When I followed up with HR and the time system administration team, I learned that there had been 2 employees, out of 850 US employees, who had been padding their time cards and had been caught by their supervisors in the audit process. So the team decided they could keep that from happening again by locking all employees and supervisors out of the system and only give managers the authority to make time card changes. Take note of, “…the road to hell is paved my good intentions…”
The result was that the employees and supervisors felt they were being called, “Liar!”, every time an honest mistake was made and the amount of time the managers spent on honest time card corrections increased to 10% of their work time. No one was happy.
This is where I developed my “99% rule”. It is based on my belief and experience that 99% of the world’s population tries to do the right thing and are not intentionally trying to screw anybody over. But that there is the 1% that is acting purposely. To focus only on the 1% and put rules in process in place as if all people act with intentional harm is insulting to the honest people out there and costly to the business. This does not mean I have become, “wussy” in my response to bad behavior. I have developed a stronger sense of tolerance for the, “honest”, mistake and NO tolerance for purposeful deceit.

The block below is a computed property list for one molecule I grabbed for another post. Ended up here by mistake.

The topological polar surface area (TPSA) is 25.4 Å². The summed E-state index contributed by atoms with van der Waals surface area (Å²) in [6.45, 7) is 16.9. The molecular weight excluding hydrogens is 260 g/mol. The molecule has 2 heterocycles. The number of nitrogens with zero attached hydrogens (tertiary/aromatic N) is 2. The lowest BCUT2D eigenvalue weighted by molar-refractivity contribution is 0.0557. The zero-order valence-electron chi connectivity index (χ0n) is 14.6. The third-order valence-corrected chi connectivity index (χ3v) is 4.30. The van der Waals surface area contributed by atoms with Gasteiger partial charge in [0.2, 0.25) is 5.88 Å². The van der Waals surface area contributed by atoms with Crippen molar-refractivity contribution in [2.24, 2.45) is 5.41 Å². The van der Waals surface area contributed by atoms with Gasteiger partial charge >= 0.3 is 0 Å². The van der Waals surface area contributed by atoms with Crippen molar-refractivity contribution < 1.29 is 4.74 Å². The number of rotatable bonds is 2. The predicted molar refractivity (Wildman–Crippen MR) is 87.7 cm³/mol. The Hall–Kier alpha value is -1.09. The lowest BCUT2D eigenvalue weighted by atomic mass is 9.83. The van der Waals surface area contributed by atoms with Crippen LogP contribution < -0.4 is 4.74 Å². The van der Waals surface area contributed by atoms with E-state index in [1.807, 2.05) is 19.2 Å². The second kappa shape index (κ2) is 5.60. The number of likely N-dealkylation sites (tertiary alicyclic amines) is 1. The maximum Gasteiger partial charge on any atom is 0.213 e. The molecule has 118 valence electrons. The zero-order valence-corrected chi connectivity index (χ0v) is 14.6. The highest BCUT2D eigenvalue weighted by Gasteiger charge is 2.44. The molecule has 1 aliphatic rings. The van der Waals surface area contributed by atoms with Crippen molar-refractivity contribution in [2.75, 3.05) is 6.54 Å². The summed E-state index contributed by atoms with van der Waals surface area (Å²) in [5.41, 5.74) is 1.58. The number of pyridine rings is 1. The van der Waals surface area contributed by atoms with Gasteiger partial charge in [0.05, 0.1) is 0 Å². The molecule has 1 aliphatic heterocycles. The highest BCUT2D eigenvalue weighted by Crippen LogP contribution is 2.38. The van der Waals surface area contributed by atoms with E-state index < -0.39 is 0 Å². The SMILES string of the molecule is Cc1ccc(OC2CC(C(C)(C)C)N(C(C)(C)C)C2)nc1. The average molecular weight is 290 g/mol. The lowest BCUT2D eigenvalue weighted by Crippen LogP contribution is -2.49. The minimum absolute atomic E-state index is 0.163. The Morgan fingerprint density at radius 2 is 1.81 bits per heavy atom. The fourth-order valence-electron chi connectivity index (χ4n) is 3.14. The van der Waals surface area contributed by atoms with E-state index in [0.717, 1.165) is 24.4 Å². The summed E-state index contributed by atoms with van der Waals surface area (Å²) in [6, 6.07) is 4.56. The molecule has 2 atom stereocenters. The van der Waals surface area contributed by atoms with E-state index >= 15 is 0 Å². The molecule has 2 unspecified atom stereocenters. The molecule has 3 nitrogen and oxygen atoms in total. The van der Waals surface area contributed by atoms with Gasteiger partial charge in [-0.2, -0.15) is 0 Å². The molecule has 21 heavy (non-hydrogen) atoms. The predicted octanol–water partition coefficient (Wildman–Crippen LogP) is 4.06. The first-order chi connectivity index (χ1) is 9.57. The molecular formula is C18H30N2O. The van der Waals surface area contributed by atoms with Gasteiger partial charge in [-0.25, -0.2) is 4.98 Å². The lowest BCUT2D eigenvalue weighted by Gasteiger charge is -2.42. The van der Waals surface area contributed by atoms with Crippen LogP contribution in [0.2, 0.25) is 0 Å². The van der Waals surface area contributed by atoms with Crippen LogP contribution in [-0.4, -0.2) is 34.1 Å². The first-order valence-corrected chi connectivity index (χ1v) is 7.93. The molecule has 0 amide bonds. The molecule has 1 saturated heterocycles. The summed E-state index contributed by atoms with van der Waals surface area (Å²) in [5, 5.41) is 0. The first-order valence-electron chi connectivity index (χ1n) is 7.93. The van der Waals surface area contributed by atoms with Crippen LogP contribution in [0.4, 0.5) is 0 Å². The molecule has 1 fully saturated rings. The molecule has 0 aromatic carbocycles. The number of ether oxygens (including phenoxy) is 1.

Fire immediately if it is purposeful and train them if it is not. Lack of ethics is un-coachable, but the rest is worth your trust and investment. You will be amazed at the loyalty you get in return.
On my first day at a major auto manufacturer, I was handed a ticket to fly to Western Pennsylvania with the task to shut down the office of a software company we had bought and move the operations to Cleveland, Ohio. It was not easy to walk into that office for the first time as I was there to put most of the people there out of a job. I approached it with the belief that when treated with dignity and respect, people will respond with their best.
I met regularly with the team and individuals; I asked what they were worried about the most and what I could do to help them in their next career steps. Unexpectedly, their biggest concern was that we would take too long in moving the operations and leave them in a “morgue” waiting to die. The impacted teams and I approached the plan together. We laid out what we needed and then worked on meeting the joint objectives. Their needs were expedited closure, strong transitional support and a plan that ensured that their customers would be taken care of as the business was moved to the new location. The only difference between their needs list and mine, was that I needed to come in on budget. Because we were able to move the transition up, I was able to negotiate to have extra money committed to the closure invested in improved exit packages and support services. Because the employees had the input and support, they were strongly committed to training the new staff and completing the necessary transition documentation.
When we finally closed the offices and transitioned the business to Cleveland, I actually received several thank you notes for “treating them like human beings”.
Now for those who think a standard of treating all with dignity and respect is somewhat soft; this project was brought in early, under budget, and with an increase in customer satisfaction. (Mic Drop)